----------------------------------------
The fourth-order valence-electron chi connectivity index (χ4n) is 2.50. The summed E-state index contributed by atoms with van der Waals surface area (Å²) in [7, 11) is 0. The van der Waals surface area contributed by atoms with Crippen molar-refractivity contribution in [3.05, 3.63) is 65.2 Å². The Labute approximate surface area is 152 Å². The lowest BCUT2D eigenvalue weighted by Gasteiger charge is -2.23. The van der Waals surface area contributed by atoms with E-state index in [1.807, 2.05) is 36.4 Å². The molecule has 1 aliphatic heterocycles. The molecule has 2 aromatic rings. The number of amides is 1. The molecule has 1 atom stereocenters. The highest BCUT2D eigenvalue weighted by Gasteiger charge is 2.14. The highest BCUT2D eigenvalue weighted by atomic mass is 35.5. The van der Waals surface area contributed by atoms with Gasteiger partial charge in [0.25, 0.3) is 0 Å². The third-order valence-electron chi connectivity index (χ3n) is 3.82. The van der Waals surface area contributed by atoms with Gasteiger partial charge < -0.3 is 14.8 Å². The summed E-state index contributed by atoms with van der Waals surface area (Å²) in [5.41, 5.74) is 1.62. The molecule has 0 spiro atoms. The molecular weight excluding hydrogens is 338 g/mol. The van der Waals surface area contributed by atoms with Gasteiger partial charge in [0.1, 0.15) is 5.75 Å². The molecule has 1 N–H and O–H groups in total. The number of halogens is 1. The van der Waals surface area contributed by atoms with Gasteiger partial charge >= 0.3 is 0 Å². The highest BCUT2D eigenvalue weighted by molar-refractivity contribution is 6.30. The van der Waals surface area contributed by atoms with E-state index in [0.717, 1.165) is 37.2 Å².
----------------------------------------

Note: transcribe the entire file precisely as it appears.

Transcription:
The fourth-order valence-electron chi connectivity index (χ4n) is 2.50. The summed E-state index contributed by atoms with van der Waals surface area (Å²) in [7, 11) is 0. The van der Waals surface area contributed by atoms with Crippen molar-refractivity contribution in [3.05, 3.63) is 65.2 Å². The Labute approximate surface area is 152 Å². The lowest BCUT2D eigenvalue weighted by Gasteiger charge is -2.23. The van der Waals surface area contributed by atoms with E-state index in [1.807, 2.05) is 36.4 Å². The molecule has 1 aliphatic heterocycles. The molecule has 2 aromatic rings. The number of amides is 1. The molecule has 1 atom stereocenters. The highest BCUT2D eigenvalue weighted by Gasteiger charge is 2.14. The highest BCUT2D eigenvalue weighted by atomic mass is 35.5. The van der Waals surface area contributed by atoms with Gasteiger partial charge in [0.25, 0.3) is 0 Å². The third-order valence-electron chi connectivity index (χ3n) is 3.82. The van der Waals surface area contributed by atoms with Gasteiger partial charge < -0.3 is 14.8 Å². The summed E-state index contributed by atoms with van der Waals surface area (Å²) in [5.41, 5.74) is 1.62. The molecule has 0 spiro atoms. The molecular weight excluding hydrogens is 338 g/mol. The van der Waals surface area contributed by atoms with Gasteiger partial charge in [0.1, 0.15) is 5.75 Å². The molecule has 1 N–H and O–H groups in total. The number of halogens is 1. The van der Waals surface area contributed by atoms with Gasteiger partial charge >= 0.3 is 0 Å². The highest BCUT2D eigenvalue weighted by molar-refractivity contribution is 6.30. The van der Waals surface area contributed by atoms with E-state index in [0.717, 1.165) is 37.2 Å².